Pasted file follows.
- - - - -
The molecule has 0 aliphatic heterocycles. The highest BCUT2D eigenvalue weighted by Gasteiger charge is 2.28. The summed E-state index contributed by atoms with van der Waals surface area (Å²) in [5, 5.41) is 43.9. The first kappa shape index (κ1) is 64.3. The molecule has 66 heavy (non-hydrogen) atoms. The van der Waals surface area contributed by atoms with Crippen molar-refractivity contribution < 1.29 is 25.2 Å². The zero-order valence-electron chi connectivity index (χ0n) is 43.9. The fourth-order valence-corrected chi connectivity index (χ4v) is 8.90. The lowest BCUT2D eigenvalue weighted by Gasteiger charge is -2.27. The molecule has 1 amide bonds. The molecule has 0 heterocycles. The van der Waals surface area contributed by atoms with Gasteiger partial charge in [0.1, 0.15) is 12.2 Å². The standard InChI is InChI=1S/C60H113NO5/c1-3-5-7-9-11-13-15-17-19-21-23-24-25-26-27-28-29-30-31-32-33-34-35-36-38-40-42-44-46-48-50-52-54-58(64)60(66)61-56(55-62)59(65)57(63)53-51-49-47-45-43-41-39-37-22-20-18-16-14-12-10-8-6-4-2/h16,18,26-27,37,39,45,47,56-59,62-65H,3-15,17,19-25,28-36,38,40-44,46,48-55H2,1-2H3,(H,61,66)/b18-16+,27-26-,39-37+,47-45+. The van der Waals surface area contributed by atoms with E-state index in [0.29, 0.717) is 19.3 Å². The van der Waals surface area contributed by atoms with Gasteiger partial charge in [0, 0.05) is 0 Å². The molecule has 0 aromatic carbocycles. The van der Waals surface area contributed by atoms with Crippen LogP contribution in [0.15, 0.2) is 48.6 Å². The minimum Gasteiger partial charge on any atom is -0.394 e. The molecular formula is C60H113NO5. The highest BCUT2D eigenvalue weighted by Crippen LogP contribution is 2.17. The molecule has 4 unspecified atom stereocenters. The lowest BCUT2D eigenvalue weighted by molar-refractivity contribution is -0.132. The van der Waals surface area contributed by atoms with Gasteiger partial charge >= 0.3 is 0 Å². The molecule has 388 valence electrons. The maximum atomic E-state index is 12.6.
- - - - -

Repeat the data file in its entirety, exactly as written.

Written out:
The molecule has 0 aliphatic heterocycles. The highest BCUT2D eigenvalue weighted by Gasteiger charge is 2.28. The summed E-state index contributed by atoms with van der Waals surface area (Å²) in [5, 5.41) is 43.9. The first kappa shape index (κ1) is 64.3. The molecule has 66 heavy (non-hydrogen) atoms. The van der Waals surface area contributed by atoms with Crippen molar-refractivity contribution < 1.29 is 25.2 Å². The zero-order valence-electron chi connectivity index (χ0n) is 43.9. The fourth-order valence-corrected chi connectivity index (χ4v) is 8.90. The lowest BCUT2D eigenvalue weighted by Gasteiger charge is -2.27. The molecule has 1 amide bonds. The molecule has 0 heterocycles. The van der Waals surface area contributed by atoms with Gasteiger partial charge in [0.1, 0.15) is 12.2 Å². The standard InChI is InChI=1S/C60H113NO5/c1-3-5-7-9-11-13-15-17-19-21-23-24-25-26-27-28-29-30-31-32-33-34-35-36-38-40-42-44-46-48-50-52-54-58(64)60(66)61-56(55-62)59(65)57(63)53-51-49-47-45-43-41-39-37-22-20-18-16-14-12-10-8-6-4-2/h16,18,26-27,37,39,45,47,56-59,62-65H,3-15,17,19-25,28-36,38,40-44,46,48-55H2,1-2H3,(H,61,66)/b18-16+,27-26-,39-37+,47-45+. The van der Waals surface area contributed by atoms with E-state index in [0.29, 0.717) is 19.3 Å². The van der Waals surface area contributed by atoms with Gasteiger partial charge in [0, 0.05) is 0 Å². The molecule has 0 aromatic carbocycles. The van der Waals surface area contributed by atoms with Crippen LogP contribution in [0.15, 0.2) is 48.6 Å². The minimum Gasteiger partial charge on any atom is -0.394 e. The molecular formula is C60H113NO5. The highest BCUT2D eigenvalue weighted by Crippen LogP contribution is 2.17. The molecule has 4 unspecified atom stereocenters. The lowest BCUT2D eigenvalue weighted by molar-refractivity contribution is -0.132. The van der Waals surface area contributed by atoms with Gasteiger partial charge >= 0.3 is 0 Å². The molecule has 388 valence electrons. The maximum atomic E-state index is 12.6.